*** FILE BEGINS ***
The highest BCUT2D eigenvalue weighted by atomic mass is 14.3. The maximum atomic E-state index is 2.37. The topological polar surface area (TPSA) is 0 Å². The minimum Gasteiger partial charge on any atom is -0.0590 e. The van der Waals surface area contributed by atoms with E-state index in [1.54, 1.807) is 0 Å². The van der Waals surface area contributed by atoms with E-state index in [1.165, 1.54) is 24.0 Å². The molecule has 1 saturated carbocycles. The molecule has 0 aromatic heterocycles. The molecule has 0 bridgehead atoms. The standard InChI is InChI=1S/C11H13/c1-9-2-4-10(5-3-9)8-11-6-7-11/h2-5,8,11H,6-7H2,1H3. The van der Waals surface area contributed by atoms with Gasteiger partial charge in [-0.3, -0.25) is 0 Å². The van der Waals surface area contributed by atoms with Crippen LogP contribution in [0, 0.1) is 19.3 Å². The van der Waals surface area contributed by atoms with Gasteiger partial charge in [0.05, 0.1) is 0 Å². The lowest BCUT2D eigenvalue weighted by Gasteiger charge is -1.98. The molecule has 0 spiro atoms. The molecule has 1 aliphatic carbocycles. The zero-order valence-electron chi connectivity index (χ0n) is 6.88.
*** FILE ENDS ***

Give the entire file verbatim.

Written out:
The highest BCUT2D eigenvalue weighted by atomic mass is 14.3. The maximum atomic E-state index is 2.37. The topological polar surface area (TPSA) is 0 Å². The minimum Gasteiger partial charge on any atom is -0.0590 e. The van der Waals surface area contributed by atoms with E-state index in [1.54, 1.807) is 0 Å². The van der Waals surface area contributed by atoms with E-state index in [1.165, 1.54) is 24.0 Å². The molecule has 1 saturated carbocycles. The molecule has 0 aromatic heterocycles. The molecule has 0 bridgehead atoms. The standard InChI is InChI=1S/C11H13/c1-9-2-4-10(5-3-9)8-11-6-7-11/h2-5,8,11H,6-7H2,1H3. The van der Waals surface area contributed by atoms with Gasteiger partial charge in [-0.3, -0.25) is 0 Å². The van der Waals surface area contributed by atoms with Crippen LogP contribution in [0, 0.1) is 19.3 Å². The van der Waals surface area contributed by atoms with Gasteiger partial charge in [0.05, 0.1) is 0 Å². The lowest BCUT2D eigenvalue weighted by Gasteiger charge is -1.98. The molecule has 0 spiro atoms. The molecule has 1 aliphatic carbocycles. The zero-order valence-electron chi connectivity index (χ0n) is 6.88.